On Monday, June 26th, the Climate Action Collaborative (CAC) hosted its first semi-annual stakeholder meeting of 2023. CAC stakeholder meetings are an opportunity to come together and receive pertinent updates regarding CAC progress and work, along with an educational presentation from an outside organization. Stakeholder meetings are open to the public and we encourage participation from all the unique corners of our community.
One of the most important sessions during the meeting, and arguably the most anticipated from the community, was a first look at the 2022 Eagle County greenhouse gas emissions inventory. Yearly emissions inventories are an opportunity to measure our progress against our greenhouse gas reduction goals. Clean Energy Economy for the Region (CLEER), a non-profit in Garfield County, has been producing our inventories for the last couple of years. We heard a presentation from the inventory’s author, Christina Matzl, where she shared the data she’s collected so far. The full emissions inventory will be finished and published soon.
Based on the emissions inventory, we learned that buildings, both residential and commercial, remain Eagle County’s highest source of emissions, at 48%. Encouragingly, building emissions have decreased 17% from the 2014 baseline, but did increase 6% between 2021 and 2022. Emissions increases after the COVID-19 pandemic have been an unfortunately common global trend. Interestingly, natural gas emissions from buildings have gone up 7% since 2021, despite seeing a 72% increase in the cost of natural gas, further driving home the need for an all-electric future. The Eagle County Code Cohort’s effort to adopt sustainable building codes will reduce greenhouse gas emissions from new construction. Benchmarking and building performance standards are one of the most effective ways to decrease emissions from existing building stocks.
The second largest source of emissions, after buildings, is ground transportation, responsible for 41.8% of Eagle County’s emissions. Since 2021, ground transportation emissions have gone up 5%. It’s important to note that in-county traffic, or trips that start and end in Eagle County, account for only 25% of ground transportation emissions. The other 75% comes from transportation in and out of the county, or trips that start in the county but end elsewhere, or vice versa. We hope to see transportation emissions drop with increased electric vehicle adoption and the use of public transportation.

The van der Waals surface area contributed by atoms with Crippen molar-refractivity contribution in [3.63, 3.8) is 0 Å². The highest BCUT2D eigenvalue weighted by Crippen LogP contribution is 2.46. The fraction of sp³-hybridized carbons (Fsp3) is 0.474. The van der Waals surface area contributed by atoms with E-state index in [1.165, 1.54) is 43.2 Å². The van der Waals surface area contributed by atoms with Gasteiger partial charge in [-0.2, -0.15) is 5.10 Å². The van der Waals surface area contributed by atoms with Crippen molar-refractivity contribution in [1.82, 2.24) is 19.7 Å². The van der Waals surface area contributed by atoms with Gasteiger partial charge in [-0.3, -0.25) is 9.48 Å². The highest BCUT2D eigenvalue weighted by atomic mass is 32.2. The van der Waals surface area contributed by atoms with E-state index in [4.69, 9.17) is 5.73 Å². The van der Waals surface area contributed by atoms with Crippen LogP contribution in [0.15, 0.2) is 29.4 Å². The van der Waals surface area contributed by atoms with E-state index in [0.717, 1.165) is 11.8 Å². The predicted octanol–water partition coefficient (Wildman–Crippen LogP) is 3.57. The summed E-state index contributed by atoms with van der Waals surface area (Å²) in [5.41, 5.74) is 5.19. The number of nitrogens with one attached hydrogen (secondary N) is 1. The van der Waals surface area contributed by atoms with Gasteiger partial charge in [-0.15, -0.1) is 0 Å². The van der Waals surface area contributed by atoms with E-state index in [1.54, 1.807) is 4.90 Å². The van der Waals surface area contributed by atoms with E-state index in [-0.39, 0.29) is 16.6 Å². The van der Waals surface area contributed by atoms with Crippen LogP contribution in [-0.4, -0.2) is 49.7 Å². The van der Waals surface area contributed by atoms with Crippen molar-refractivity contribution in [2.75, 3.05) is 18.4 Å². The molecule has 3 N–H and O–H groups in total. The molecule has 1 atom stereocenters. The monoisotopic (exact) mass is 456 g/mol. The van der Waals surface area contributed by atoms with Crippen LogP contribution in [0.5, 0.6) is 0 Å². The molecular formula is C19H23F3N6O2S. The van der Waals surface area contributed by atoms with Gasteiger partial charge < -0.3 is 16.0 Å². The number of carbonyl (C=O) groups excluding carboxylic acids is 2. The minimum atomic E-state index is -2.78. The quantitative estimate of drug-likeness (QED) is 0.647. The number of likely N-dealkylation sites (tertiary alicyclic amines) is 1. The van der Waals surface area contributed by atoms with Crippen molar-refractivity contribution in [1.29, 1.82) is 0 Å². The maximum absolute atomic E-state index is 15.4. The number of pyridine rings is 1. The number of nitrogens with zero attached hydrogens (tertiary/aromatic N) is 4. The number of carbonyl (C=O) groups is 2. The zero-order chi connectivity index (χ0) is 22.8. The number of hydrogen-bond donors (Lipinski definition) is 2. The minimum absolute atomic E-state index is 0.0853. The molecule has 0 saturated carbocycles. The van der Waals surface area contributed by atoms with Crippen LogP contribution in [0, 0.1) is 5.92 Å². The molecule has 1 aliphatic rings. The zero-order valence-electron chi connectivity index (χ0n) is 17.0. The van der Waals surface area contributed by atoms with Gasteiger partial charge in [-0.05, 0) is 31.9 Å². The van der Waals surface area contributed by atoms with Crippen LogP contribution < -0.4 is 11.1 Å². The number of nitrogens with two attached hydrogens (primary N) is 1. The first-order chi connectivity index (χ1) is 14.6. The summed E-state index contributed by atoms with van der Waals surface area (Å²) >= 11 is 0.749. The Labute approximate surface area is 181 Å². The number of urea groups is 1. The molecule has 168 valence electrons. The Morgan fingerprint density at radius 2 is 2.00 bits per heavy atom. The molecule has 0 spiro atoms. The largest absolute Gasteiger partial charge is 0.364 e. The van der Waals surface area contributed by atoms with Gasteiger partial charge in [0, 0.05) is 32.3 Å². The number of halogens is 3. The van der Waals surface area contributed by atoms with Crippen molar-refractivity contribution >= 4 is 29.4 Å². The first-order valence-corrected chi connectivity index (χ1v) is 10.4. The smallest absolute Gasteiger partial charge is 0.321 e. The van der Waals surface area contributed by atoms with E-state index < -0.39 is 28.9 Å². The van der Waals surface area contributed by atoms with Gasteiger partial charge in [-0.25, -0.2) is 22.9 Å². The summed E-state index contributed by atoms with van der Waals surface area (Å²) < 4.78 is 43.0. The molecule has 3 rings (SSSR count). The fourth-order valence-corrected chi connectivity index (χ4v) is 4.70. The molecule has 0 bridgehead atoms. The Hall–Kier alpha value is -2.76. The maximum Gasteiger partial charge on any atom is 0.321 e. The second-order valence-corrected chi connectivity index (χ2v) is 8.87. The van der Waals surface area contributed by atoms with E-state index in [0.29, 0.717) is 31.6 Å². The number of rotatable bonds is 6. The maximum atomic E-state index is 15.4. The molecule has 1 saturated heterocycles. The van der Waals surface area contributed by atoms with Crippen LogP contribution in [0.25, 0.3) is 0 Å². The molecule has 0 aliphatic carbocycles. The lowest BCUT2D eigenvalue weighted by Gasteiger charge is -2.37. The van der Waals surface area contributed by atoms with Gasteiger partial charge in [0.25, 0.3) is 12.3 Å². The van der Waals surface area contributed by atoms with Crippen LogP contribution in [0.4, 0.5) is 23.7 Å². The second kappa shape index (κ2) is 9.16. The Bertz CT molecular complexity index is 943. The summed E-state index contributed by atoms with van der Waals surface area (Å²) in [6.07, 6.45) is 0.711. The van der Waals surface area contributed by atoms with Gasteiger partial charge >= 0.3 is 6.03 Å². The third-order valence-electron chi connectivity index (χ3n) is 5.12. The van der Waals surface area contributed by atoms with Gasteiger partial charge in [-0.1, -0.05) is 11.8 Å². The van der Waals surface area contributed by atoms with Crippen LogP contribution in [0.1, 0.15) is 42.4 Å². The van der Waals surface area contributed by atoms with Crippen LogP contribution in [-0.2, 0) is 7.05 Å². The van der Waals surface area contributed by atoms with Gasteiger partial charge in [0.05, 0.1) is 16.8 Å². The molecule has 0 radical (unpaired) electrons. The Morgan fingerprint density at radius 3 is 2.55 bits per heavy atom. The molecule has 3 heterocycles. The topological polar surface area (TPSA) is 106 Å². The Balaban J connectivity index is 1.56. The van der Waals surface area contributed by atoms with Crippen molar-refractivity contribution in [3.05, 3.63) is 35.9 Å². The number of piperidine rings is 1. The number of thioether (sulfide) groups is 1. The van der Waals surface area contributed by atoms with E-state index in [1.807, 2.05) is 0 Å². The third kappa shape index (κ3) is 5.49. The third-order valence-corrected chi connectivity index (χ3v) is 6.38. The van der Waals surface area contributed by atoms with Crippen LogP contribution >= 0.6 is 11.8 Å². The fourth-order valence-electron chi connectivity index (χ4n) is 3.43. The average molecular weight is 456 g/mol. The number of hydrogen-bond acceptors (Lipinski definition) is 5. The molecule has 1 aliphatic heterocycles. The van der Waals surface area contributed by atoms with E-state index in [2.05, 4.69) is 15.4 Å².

Based on the data available, Eagle County emissions have increased 7% since our 2014 baseline, however per capita emissions have gone down 2% over the same time period. Per our Climate Action Plan goal, we’re committed to achieving 50% emissions reduction by 2030, from our 2014 baseline. In short, we have a lot of progress to make, and we’re dependent on our community’s support and buy-in to meet this goal. Some things Eagle County residents can do to reduce emissions include: making home energy efficiency improvements through Energy Smart Colorado, commuting to work via electric, human-powered, or shared transportation, and diverting your home waste correctly.
Another big highlight of the stakeholder meeting was a presentation from Beatriz Soto, Director of the Protégete program at Conservation Colorado. Protégete is described as “an initiative of Conservation Colorado dedicated to building Latine environmental leadership and power to help drive climate, land, water and environmental justice policy forward.” Soto drove home the point that since Colorado Latinos emit 40% less carbon emissions than white Coloradoans, climate programming geared towards Latino communities must be tailored to account for this different context. In support of this notion, we learned that 20% of Colorado Latino households are in mobile home parks, where energy bills per square foot are 65% higher than site-built homes. Read that again.
Soto’s presentation delivered an incredible amount of valuable information, touching on the spheres of green space, pollution, water, and energy. We are grateful to hear such a timely and informative presentation about environmental justice across Colorado. Showcasing our commitment to equitable and inclusive climate action work, Walking Mountains Sustainability Programs received an environmental justice grant earlier this year, allowing us to hire a bilingual sustainability outreach coordinator. With the help of this new staff member, we’re hoping to grow intentional sustainability programming for our Spanish speaking population here in Eagle County, and develop meaningful relationships along the way.
The stakeholder meeting concluded with updates from our six working groups, who have been working towards the emissions-reduction strategies found within our Climate Action Plan. We’re eager to accomplish the goals we set for this year and launch a new suite of programs next year. Our next stakeholder meeting will be in early December. If you’d like to attend, please send me an email (email@example.com) and we’ll make sure you’re sent more information. Happy summer!
Gina McCrackin is the Climate Action Collaborative Manager at Walking Mountains Science Center. The Climate Action Collaborative is working to reduce greenhouse gas emissions in Eagle County 50% by 2030 and 80% by 2050.